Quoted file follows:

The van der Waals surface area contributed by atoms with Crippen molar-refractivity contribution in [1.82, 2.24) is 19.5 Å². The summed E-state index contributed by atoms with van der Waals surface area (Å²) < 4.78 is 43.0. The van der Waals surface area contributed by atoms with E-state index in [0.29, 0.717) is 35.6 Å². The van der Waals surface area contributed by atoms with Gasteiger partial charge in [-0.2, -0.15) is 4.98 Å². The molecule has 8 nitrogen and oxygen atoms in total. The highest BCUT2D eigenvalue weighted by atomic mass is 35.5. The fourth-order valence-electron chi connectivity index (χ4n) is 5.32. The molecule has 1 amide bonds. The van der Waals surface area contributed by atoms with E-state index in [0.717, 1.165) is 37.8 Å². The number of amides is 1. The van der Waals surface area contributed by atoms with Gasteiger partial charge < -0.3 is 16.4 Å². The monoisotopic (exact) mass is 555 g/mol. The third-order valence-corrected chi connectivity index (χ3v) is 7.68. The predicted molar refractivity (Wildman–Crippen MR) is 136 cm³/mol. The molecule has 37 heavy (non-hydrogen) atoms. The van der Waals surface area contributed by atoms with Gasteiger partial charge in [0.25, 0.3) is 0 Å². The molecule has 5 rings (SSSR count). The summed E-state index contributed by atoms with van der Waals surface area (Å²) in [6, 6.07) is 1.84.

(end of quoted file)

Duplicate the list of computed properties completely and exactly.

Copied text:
The van der Waals surface area contributed by atoms with Crippen molar-refractivity contribution in [1.82, 2.24) is 19.5 Å². The summed E-state index contributed by atoms with van der Waals surface area (Å²) < 4.78 is 43.0. The van der Waals surface area contributed by atoms with E-state index in [0.29, 0.717) is 35.6 Å². The van der Waals surface area contributed by atoms with Gasteiger partial charge in [-0.2, -0.15) is 4.98 Å². The molecule has 8 nitrogen and oxygen atoms in total. The highest BCUT2D eigenvalue weighted by atomic mass is 35.5. The fourth-order valence-electron chi connectivity index (χ4n) is 5.32. The molecule has 1 amide bonds. The van der Waals surface area contributed by atoms with E-state index in [0.717, 1.165) is 37.8 Å². The number of amides is 1. The van der Waals surface area contributed by atoms with Gasteiger partial charge < -0.3 is 16.4 Å². The monoisotopic (exact) mass is 555 g/mol. The third-order valence-corrected chi connectivity index (χ3v) is 7.68. The predicted molar refractivity (Wildman–Crippen MR) is 136 cm³/mol. The molecule has 37 heavy (non-hydrogen) atoms. The van der Waals surface area contributed by atoms with Gasteiger partial charge in [0.25, 0.3) is 0 Å². The molecule has 5 rings (SSSR count). The summed E-state index contributed by atoms with van der Waals surface area (Å²) in [6, 6.07) is 1.84.